I also had terrible postnatal care. I lost a lot of blood during delivery but didn't have a blood transfusion. The first time the midwives made me get up for a shower I felt terrible. I told them I didn't feel ready to get up but they forced me to anyway. They left me sitting on a chair in the shower where I promptly fainted. Where I came round I was lying on the floor with four or five midwives standing over me. I asked them to help me up but they refused for "health and safety reasons". So I had to pull myself up slowly and painfully using the shower chair. It took me about 25 minutes. That was just the start. They refused to help me out of bed but gave me no aids to help me get up myself. It took me ages to get up when my DP wasn't there to help me. To avoid having to get up at night I hid some vomit bowls from the bathroom in my bedside cabinet thinking I could use them as bedpans and get my DP to empty them when he came in. Nobody had told me I'd be, well, pissing like a horse whilst my body got rid of all the excess fluid it'd acquired during my pregnancy, so it didn't work and I wet the bed and had to ring the bell. The maternity care assistant who came looked at me like I was something on the bottom of her shoe, and of course she wouldn't help me up either, she just stood there and watched me struggle to get up out of a bed soaked in my own piss. I got an average of about two hours sleep a night whilst I was in hospital (I was there for 4 nights). There was my DS crying but also the lights, the noise, the woman in the bed next to me's baby crying, the woman in the bed next to me using her mobile all hours of the day and night, being woken up at 6am for my medication...The whole experience was thoroughly miserable. If I'd have had major abdominal surgery for any other reason I could have looked forward to a few days with my feet up and lots of support but you have a Caesarean and you are expected to leap out of bed straight after. I now work in a hospital on a medical ward and there whilst patients are expected to mobilise after surgery it is also understood that they need time to recover. They are treated much more kindly.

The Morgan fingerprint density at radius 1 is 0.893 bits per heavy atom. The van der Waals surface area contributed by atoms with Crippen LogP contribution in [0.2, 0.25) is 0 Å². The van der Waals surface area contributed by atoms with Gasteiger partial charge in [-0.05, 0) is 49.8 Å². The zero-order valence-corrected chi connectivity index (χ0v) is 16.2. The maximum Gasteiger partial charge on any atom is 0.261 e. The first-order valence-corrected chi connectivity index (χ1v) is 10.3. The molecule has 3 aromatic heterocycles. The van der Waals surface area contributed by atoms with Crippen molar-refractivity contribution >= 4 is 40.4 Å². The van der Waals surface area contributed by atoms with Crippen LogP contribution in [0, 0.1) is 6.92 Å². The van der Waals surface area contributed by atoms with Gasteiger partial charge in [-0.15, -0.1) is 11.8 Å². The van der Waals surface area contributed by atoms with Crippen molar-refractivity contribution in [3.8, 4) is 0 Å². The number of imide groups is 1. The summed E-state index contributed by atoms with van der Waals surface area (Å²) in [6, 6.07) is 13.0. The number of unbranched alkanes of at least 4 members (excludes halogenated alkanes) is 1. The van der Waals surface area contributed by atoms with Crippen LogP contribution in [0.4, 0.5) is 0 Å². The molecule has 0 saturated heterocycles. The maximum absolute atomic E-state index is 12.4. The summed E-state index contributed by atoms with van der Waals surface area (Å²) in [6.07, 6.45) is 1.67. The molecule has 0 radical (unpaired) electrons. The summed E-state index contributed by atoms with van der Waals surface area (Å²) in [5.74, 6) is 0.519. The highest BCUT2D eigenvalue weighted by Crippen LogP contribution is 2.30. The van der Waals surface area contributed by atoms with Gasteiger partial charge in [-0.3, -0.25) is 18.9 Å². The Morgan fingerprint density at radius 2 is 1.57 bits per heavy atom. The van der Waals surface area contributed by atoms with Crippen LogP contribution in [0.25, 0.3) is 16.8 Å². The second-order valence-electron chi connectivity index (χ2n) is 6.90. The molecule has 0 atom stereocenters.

JumpHerWho Mon 21-Jan-13 21:56:19